Two Brummbaer assault guns offer close range support for infantry companies.
Air Support: 3 Henschel HS 129 variants offer iconic air support. Tank hunting in the Russian Steppes!
Other: I am a firm believer in the visual appeal of wargaming. That’s why we go through all the effort of painting, converting and terrain buildings after all. I therefore dislike the use of counters or dice on the battlefield to identify game dynamics. On the other hand, Flames of War requires a number of game play markers so I made up visually pleasing alternatives. The destroyed Panzer III and Marder are normal objective markets.
The tank crew Bailed Out markers are mounted on pennies for stability but otherwise standard.
The dead or wounded German soldier discs serve as Pinned markers.
The Tobruk and R35 Tank Turret Emplacements can be used for Normandy beach landing scenarios. Other markers such as Gone to Ground and Dug In are generic across all armies and can be found in the main Flames of War section.
Battlefront released a skirmish set called “Partisan & Polizei” and the models below are from the Polizei part of that box. I use them as “decoration” during regular games and for the odd actuall skirmish scenario.
7 replies on “German Army”
This is quite possibly the best looking FoW force I’ve seen to date. Such a beautiful army. Would you be willing to provide the infantry and vehicle paint recipes? I’m especially interested in how you achieved your panzergelb and how you did the weathering – did you use pigments? Or paint/washes? Or something else entirely. At any rate, this is all just stunning and an inspiration.
Thanks for the kind words. The painting steps for the vehicles go like this:
1. Undercoat Black
2. Airbrush or brush everything Bubonic Brown
3. A thick coat of Brown ink (or two coats of the newer GW Devlan Mud)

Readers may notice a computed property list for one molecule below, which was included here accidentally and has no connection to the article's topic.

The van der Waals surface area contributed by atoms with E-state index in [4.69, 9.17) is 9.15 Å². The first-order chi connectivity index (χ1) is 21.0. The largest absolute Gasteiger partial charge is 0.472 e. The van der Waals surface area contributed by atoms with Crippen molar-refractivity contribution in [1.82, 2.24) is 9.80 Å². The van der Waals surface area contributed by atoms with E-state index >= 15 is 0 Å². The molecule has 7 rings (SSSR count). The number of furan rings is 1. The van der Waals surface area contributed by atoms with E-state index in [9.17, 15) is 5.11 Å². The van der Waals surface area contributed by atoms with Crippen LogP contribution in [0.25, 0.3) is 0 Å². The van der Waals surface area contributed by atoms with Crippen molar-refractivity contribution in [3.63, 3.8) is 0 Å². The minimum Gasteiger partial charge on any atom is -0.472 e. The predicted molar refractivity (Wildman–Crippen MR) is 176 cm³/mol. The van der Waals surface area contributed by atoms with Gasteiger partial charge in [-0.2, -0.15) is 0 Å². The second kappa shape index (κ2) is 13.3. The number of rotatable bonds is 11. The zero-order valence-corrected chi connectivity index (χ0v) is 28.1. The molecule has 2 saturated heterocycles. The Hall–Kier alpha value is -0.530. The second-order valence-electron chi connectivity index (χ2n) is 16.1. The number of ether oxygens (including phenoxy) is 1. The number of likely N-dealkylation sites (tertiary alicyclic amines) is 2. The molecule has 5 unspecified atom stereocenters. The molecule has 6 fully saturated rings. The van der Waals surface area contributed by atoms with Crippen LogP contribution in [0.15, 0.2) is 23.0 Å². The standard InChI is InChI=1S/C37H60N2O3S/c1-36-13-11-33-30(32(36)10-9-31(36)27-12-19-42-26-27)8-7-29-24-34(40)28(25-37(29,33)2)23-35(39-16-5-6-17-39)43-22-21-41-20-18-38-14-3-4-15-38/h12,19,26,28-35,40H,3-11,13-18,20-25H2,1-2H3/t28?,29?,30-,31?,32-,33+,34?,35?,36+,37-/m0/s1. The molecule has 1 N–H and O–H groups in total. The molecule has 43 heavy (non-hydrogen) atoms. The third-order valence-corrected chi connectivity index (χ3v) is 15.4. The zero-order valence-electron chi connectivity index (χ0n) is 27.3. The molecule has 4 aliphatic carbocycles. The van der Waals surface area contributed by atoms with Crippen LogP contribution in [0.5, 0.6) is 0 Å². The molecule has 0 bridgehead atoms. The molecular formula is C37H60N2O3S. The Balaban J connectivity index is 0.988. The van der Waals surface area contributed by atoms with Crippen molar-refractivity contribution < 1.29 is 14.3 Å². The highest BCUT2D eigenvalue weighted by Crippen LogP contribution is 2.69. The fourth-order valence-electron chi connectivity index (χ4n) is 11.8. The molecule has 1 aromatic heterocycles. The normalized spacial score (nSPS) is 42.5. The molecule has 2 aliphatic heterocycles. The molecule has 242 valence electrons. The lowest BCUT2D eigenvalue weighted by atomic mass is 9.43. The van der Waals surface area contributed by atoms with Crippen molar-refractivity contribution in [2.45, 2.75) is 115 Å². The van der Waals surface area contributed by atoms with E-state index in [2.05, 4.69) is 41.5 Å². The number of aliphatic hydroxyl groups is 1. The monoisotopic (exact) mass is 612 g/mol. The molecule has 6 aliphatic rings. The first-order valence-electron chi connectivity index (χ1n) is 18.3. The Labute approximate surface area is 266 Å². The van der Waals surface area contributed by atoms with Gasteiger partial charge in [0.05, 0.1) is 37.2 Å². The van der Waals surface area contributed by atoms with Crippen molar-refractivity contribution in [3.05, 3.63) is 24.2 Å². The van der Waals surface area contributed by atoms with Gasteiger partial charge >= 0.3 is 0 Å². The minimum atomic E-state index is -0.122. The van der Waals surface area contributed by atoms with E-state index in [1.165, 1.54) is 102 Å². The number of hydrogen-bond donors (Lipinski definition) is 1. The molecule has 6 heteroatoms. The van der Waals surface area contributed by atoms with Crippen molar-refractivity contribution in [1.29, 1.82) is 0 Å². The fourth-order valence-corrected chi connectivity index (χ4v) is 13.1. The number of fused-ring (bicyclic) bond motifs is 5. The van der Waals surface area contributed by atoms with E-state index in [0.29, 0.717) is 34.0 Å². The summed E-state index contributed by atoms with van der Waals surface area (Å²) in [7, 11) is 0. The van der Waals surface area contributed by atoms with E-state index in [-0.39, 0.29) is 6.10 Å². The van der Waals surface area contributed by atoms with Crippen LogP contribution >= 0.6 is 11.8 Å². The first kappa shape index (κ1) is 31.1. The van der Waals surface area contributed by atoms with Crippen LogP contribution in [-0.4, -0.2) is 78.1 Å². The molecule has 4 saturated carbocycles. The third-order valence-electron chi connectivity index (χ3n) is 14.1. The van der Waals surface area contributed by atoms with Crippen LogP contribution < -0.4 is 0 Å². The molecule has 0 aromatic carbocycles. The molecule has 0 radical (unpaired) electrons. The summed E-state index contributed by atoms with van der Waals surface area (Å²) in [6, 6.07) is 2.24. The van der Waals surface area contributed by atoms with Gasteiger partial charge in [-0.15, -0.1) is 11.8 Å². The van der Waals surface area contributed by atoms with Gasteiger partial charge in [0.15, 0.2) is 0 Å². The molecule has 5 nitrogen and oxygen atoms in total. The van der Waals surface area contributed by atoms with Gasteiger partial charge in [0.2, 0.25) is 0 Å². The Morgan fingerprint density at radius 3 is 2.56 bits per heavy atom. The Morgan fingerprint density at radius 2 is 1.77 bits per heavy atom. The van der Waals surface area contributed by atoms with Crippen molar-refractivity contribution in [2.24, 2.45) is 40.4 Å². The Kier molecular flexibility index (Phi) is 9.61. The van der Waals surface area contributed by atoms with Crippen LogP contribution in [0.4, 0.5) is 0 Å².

4. Wetbrush Bubonic Brown with a bit of attention to leave the cracks/recesses unpainted
5. Camo strips painted on with Scorched Brown & Catachan Green (I kind of wetbrush these in multiple thin layers so that the edges blend. A solid line works as well but doesn’t look as nice in my mind. You can also just airbrush the lines for an ever softer edge).
6. Drybrush everything Bleached Bone (including the camo, the colour works well enough as a highlight for all of it and pulls things together)
Now come the details.
A. Tracks in Terracotta, then drybrushed Boltgun Metal
B. Tires and undercarriage in black, then wetbrushed grey
C. Interior compartment in Scorched Brown, then Bestial Brown wetbrush and some Devlan Mud wash
D. Tools in Black than Boltgun Metal
E. Fuel drums in Catachan Green followed by Camo Green drybrush
F. Tarp in Vallejo SS Camo Medium, followed by Devlan Mud wash
Finally the “dirtying”:
Everything gets a dilluted black wash to pull everything together. Then I stipple on a mix of black and Boltgun metal near areas with wear and tear (hatches, ladders, etc. I also make a paste of Vallejo Putty (comes in a paint bottle) and various mud coloured pigments. That thick paste goes on the wheels and other low areas. Before the putty is dry I also sprinkle on different pigment colours for variety.
When everything is dried I dullcoat (Testor spray) and paint the windows (Graveyard earth wetblended into Hawk Turquoise at the top, Ice Blue streaks and then gloss varnish). All colours are Games Workshop unless otherwise noted. The camo nets are medical gauze soaked in brown or green household paint for a while and then dried.
Thank you! I really appreciate the how to. Again, such a fantastic force.
Seconded, great painting and a fine undersdanding of German TOE. As a gamer with never enough time or money, I appreciate that you also need to ‘blend’ your force in order to allow it to fight in more than one specific time period.
Question: How/where do you get your CAMMO foliage? The green branches and bushes for the tanks. They look great!
Very, very nice paint scheme. I appreciate the fact that you posted how you did it too, because their isn’t too much extra high quality painted flames of war armies floating around the internet. I couldn’t figure out if your camo was a mix of catachan green and scorched brown, or did you paint your camo without mixing colors?
I tend to paint without mixing. That’s really the only way to get consistent results across the whole army. If I really need a mixed colour, I will mix a whole pot of it before I start to paint an army. In this case the colours without mixing. There are brown and green stripes on the vehicles, so Scorched and Catachan Green respectively.
If you are ever interested in selling the entire set. I would love to purchase this. It is a work of art and I would treat it as such